This invention generally relates to wireless communication antennas and, more particularly, to an invented-F antenna that is tuned using a ferroelectric capacitor.
2. Description of the Related Art
There are several types of conventional antenna designs that incorporate the use of a dielectric material. Generally speaking, a portion of the field that is generated by the antenna returns to the counterpoise (ground), from the radiator, through the dielectric. The antenna is tuned to be resonant at frequencies, and the wavelengths of the radiator and dielectrics have an optimal relationship at the resonant frequency. The most common dielectric is air, with a dielectric constant of 1. The dielectric constants of other materials are defined with respect to air.
Ferroelectric materials have a dielectric constant that changes in response to an applied voltage. Because of their variable dielectric constant, ferroelectric materials are good candidates for making tunable components. Under presently used measurement and characterization techniques, however, tunable ferroelectric components have gained the reputation of being consistently and substantially lossy, regardless of the processing, doping or other fabrication techniques used to improve their loss properties. They have therefore not been widely used. Ferroelectric tunable components operating in RF or microwave regions are perceived as being particularly lossy. This observation is supported by experience in Radar applications where, for example, high radio frequency (RF) or microwave loss is the conventional rule for bulk (thickness greater than about 1.0 mm) FE (ferroelectric) materials especially when maximum tuning is desired. In general, most FE materials are lossy unless steps are taken to improve (reduce) their loss. Such steps include, but are not limited to: (1) pre and post deposition annealing or both to compensate for O2 vacancies, (2) use of buffer layers to reduce surfaces stresses, (3) alloying or buffering with other materials and (4) selective doping.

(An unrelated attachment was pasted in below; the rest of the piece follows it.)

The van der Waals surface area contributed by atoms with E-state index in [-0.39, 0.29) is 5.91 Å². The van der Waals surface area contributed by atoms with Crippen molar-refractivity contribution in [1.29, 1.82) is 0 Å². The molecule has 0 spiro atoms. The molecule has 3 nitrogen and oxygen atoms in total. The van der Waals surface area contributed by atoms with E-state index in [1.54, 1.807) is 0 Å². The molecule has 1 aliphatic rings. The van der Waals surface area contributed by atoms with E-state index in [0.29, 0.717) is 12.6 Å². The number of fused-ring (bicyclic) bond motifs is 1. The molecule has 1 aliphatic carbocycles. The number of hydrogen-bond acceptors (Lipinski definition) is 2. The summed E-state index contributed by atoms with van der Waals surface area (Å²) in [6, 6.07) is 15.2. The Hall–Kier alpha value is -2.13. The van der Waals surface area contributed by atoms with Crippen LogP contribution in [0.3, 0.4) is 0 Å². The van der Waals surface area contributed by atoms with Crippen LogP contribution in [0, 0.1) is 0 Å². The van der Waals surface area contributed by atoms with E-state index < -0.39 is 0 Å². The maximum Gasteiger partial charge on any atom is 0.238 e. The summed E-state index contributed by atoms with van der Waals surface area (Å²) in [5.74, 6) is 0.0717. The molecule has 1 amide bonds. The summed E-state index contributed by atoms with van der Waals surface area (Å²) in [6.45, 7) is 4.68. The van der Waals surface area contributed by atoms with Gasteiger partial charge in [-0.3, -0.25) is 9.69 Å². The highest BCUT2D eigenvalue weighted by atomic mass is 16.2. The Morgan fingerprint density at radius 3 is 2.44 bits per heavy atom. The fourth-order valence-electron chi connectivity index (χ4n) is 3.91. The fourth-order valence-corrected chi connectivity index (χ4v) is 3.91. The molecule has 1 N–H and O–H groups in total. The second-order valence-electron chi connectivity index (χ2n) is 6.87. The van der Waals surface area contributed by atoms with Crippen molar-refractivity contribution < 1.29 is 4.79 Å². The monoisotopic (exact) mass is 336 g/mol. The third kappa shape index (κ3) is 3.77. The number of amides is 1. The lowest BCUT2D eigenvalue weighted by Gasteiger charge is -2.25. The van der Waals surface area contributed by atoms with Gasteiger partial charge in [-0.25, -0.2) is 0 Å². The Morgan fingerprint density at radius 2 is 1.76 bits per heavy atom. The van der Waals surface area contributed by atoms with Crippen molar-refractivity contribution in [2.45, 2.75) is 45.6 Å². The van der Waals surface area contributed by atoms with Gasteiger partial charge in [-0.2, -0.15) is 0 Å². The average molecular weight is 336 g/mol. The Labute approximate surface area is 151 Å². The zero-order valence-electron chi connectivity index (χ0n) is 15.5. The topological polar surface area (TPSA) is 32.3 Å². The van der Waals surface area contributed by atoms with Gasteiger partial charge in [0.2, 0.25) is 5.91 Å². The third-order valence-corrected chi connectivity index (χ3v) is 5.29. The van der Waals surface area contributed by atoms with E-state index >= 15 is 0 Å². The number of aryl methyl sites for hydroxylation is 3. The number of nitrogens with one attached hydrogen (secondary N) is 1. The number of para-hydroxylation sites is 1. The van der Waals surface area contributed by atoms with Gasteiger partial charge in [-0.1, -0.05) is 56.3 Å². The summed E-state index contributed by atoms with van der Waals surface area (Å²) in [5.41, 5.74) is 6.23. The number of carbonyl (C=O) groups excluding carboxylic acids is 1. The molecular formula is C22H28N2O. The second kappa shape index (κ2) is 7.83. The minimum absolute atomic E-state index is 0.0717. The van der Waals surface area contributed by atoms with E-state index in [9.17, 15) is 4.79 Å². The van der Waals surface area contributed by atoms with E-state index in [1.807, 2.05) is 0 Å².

As demand for limited range tuning of lower power components has increased in recent years, the interest in ferroelectric materials has turned to the use of thin film rather than bulk materials. The assumption of high ferroelectric loss, however, has carried over into thin film work as well. Conventional broadband measurement techniques have bolstered the assumption that tunable ferroelectric components, whether bulk or thin film, have substantial loss. In wireless communications, for example, a Q of greater than 80, and preferably greater than 180 and, more preferably, greater than 350, is necessary at frequencies of about 2 GHz. These same assumptions apply to the design of antennas.